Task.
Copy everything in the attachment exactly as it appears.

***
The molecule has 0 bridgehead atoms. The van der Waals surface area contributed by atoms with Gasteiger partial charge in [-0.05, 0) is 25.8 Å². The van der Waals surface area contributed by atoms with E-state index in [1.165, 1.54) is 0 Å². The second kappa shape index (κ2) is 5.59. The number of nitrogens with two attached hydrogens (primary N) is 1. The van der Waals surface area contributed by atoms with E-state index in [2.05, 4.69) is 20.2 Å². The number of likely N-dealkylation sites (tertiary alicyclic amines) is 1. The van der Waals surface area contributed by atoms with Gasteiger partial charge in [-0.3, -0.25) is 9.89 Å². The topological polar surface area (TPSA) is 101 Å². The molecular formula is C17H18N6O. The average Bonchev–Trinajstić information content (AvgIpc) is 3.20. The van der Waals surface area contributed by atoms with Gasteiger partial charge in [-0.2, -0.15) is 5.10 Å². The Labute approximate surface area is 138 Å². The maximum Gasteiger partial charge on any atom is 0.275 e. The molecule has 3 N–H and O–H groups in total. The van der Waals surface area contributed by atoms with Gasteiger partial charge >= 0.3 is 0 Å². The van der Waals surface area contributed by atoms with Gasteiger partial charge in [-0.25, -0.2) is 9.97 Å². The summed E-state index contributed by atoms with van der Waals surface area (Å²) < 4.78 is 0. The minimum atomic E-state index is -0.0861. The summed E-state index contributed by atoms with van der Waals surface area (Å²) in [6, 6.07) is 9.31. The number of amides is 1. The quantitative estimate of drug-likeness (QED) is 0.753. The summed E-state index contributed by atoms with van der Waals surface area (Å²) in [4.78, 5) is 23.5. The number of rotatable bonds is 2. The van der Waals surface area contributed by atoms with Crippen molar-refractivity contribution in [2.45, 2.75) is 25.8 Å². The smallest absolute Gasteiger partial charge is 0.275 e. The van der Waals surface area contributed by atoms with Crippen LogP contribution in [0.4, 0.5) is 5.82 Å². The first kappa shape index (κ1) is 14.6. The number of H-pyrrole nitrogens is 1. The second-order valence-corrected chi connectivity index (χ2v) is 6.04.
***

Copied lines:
The molecule has 0 bridgehead atoms. The van der Waals surface area contributed by atoms with Gasteiger partial charge in [-0.05, 0) is 25.8 Å². The van der Waals surface area contributed by atoms with E-state index in [1.165, 1.54) is 0 Å². The second kappa shape index (κ2) is 5.59. The number of nitrogens with two attached hydrogens (primary N) is 1. The van der Waals surface area contributed by atoms with E-state index in [2.05, 4.69) is 20.2 Å². The number of likely N-dealkylation sites (tertiary alicyclic amines) is 1. The van der Waals surface area contributed by atoms with Gasteiger partial charge in [-0.3, -0.25) is 9.89 Å². The topological polar surface area (TPSA) is 101 Å². The molecular formula is C17H18N6O. The average Bonchev–Trinajstić information content (AvgIpc) is 3.20. The van der Waals surface area contributed by atoms with Gasteiger partial charge in [-0.2, -0.15) is 5.10 Å². The Labute approximate surface area is 138 Å². The maximum Gasteiger partial charge on any atom is 0.275 e. The molecule has 3 N–H and O–H groups in total. The van der Waals surface area contributed by atoms with Gasteiger partial charge >= 0.3 is 0 Å². The van der Waals surface area contributed by atoms with Gasteiger partial charge in [-0.25, -0.2) is 9.97 Å². The summed E-state index contributed by atoms with van der Waals surface area (Å²) < 4.78 is 0. The minimum atomic E-state index is -0.0861. The summed E-state index contributed by atoms with van der Waals surface area (Å²) in [6, 6.07) is 9.31. The number of amides is 1. The quantitative estimate of drug-likeness (QED) is 0.753. The summed E-state index contributed by atoms with van der Waals surface area (Å²) in [4.78, 5) is 23.5. The number of rotatable bonds is 2. The van der Waals surface area contributed by atoms with Crippen molar-refractivity contribution in [2.45, 2.75) is 25.8 Å². The smallest absolute Gasteiger partial charge is 0.275 e. The van der Waals surface area contributed by atoms with Crippen LogP contribution in [0.4, 0.5) is 5.82 Å². The first kappa shape index (κ1) is 14.6. The number of H-pyrrole nitrogens is 1. The second-order valence-corrected chi connectivity index (χ2v) is 6.04.